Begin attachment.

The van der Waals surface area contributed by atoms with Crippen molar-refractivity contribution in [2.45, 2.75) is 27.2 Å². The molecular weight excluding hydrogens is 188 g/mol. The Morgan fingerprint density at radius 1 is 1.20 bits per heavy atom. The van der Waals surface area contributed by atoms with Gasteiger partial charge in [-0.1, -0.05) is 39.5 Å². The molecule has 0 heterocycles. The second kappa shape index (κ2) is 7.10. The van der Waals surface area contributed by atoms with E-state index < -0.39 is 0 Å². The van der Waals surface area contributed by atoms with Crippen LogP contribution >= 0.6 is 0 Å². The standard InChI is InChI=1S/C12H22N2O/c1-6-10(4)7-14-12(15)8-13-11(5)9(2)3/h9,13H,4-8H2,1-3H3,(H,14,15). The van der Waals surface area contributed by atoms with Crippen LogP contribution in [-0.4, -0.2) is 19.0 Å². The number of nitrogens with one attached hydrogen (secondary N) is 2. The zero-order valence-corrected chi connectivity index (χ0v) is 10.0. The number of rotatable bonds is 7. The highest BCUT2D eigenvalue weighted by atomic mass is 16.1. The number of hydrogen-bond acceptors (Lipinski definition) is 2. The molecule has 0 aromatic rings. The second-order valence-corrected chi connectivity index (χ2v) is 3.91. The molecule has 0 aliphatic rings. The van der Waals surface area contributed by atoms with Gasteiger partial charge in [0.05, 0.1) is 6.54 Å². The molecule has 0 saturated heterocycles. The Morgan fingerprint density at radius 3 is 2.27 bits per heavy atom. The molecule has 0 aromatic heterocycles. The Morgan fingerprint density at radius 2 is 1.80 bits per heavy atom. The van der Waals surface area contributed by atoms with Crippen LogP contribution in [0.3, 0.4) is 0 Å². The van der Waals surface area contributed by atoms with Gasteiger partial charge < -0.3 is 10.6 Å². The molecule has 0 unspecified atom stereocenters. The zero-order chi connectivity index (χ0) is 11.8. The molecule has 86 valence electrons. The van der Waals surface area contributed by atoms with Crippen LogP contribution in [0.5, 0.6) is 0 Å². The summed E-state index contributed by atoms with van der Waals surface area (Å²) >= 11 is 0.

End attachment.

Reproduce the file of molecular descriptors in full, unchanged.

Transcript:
The van der Waals surface area contributed by atoms with Crippen molar-refractivity contribution in [2.45, 2.75) is 27.2 Å². The molecular weight excluding hydrogens is 188 g/mol. The Morgan fingerprint density at radius 1 is 1.20 bits per heavy atom. The van der Waals surface area contributed by atoms with Gasteiger partial charge in [-0.1, -0.05) is 39.5 Å². The molecule has 0 heterocycles. The second kappa shape index (κ2) is 7.10. The van der Waals surface area contributed by atoms with E-state index < -0.39 is 0 Å². The van der Waals surface area contributed by atoms with Crippen LogP contribution >= 0.6 is 0 Å². The standard InChI is InChI=1S/C12H22N2O/c1-6-10(4)7-14-12(15)8-13-11(5)9(2)3/h9,13H,4-8H2,1-3H3,(H,14,15). The van der Waals surface area contributed by atoms with Crippen LogP contribution in [-0.4, -0.2) is 19.0 Å². The number of nitrogens with one attached hydrogen (secondary N) is 2. The zero-order valence-corrected chi connectivity index (χ0v) is 10.0. The number of rotatable bonds is 7. The highest BCUT2D eigenvalue weighted by atomic mass is 16.1. The number of hydrogen-bond acceptors (Lipinski definition) is 2. The molecule has 0 aromatic rings. The second-order valence-corrected chi connectivity index (χ2v) is 3.91. The molecule has 0 aliphatic rings. The van der Waals surface area contributed by atoms with Gasteiger partial charge in [0.05, 0.1) is 6.54 Å². The molecule has 0 saturated heterocycles. The Morgan fingerprint density at radius 3 is 2.27 bits per heavy atom. The molecule has 0 aromatic heterocycles. The Morgan fingerprint density at radius 2 is 1.80 bits per heavy atom. The van der Waals surface area contributed by atoms with Crippen LogP contribution in [0.3, 0.4) is 0 Å². The van der Waals surface area contributed by atoms with Gasteiger partial charge < -0.3 is 10.6 Å². The molecule has 0 unspecified atom stereocenters. The zero-order chi connectivity index (χ0) is 11.8. The molecule has 86 valence electrons. The van der Waals surface area contributed by atoms with Crippen LogP contribution in [0.5, 0.6) is 0 Å². The summed E-state index contributed by atoms with van der Waals surface area (Å²) >= 11 is 0.